The Economist’s “The World in 2009″ special issue is really great reading, and in this year’s issue they include a special section on the environment. Deputy editor Emma Duncan leads off the section with “Wonderful, wonderful Copenhagen?”–suggesting that carbon policy is going to be a really “hot topic” (my pun intended) in the year ahead, especially here in America:
The most important year for climate change since 2001, when the Kyoto protocol (which set targets for cutting carbon-dioxide emissions) was agreed, will be 2009. The first period of the protocol runs out in 2012. The deal to replace it is supposed to be done at the United Nations’ Climate Change conference in Copenhagen, which starts on November 30th 2009 and is due to end on December 11th. No deal means that mankind gives up on trying to save the planet.
The accord needs to be a substantial one, not just a face-saving agreement to declare that the issue must be tackled. The rich world (especially America) needs to commit itself to legally enforceable carbon-emissions reductions for the second period of Kyoto, from 2012 to 2016 and beyond. The big emitters from the developing world, such as China, need to commit themselves to something substantive—not economy-wide emissions-reductions, but, for instance, carbon-intensity targets (cuts in carbon emissions per unit of GDP) or measures directed at the power sector in particular…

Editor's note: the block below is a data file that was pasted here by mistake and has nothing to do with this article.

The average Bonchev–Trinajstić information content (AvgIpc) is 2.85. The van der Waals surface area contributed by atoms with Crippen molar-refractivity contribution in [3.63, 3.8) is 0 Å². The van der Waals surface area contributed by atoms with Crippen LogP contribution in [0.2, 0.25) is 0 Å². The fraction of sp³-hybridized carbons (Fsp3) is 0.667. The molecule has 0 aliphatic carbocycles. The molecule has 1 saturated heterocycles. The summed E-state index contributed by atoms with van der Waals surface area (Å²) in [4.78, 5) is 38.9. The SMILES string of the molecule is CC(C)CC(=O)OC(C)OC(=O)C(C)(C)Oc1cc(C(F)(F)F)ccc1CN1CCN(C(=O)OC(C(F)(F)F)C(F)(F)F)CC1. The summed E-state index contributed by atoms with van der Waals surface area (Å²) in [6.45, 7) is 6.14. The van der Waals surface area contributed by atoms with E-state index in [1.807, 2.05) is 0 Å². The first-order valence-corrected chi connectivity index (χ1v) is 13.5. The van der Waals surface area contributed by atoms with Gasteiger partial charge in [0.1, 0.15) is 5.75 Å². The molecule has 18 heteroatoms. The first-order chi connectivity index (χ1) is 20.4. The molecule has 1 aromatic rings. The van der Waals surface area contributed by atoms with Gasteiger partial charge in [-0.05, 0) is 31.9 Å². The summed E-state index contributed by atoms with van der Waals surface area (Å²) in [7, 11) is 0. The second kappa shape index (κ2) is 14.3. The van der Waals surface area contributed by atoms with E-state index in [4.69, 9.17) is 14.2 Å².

What happens in Washington is most important. Progress on climate change is much likelier under the new administration than the old, for the new one is committed to introducing mandatory federal carbon-emissions cuts through a cap-and-trade scheme of the sort that operates in Europe. What is not clear, though, are the answers to the crucial subsidiary questions. Where do the cuts come from? And how big will they be?
The amount of political capital the new president is prepared to spend on climate change will determine the answers to those questions. Plenty will be needed to overcome opposition from organised labour, which fears possible job losses resulting from the higher costs that carbon constraints are bound to impose, and from dirty industries, such as aluminium, cement, oil and carmaking, which fear the impact on profitability. The administration is likely to reach for “border adjustments” (tariffs on carbon-intensive goods from countries that America thinks are not doing enough to cut emissions) to help overcome objections from those quarters. It may disappoint greens by going for a system that includes a cap on the carbon price, and by setting the cap on emissions higher than environmentalists would like. And even with those compromises, getting legislation through Congress in time for Copenhagen will be exceedingly difficult.
And The Economist’s energy and environment correspondent, Edward McBride, continues to worry about the inevitable political opposition that carbon policy will face, in his article “Fighting for the planet” (subtitle “So much to argue about in green politics”):
The giddy price of oil subsumed most talk of the environment in 2008; in 2009 the price of carbon will be the most pressing question. In America, the new president has pledged to cut emissions by instituting a cap-and-trade scheme: expect a drawn-out battle in Congress…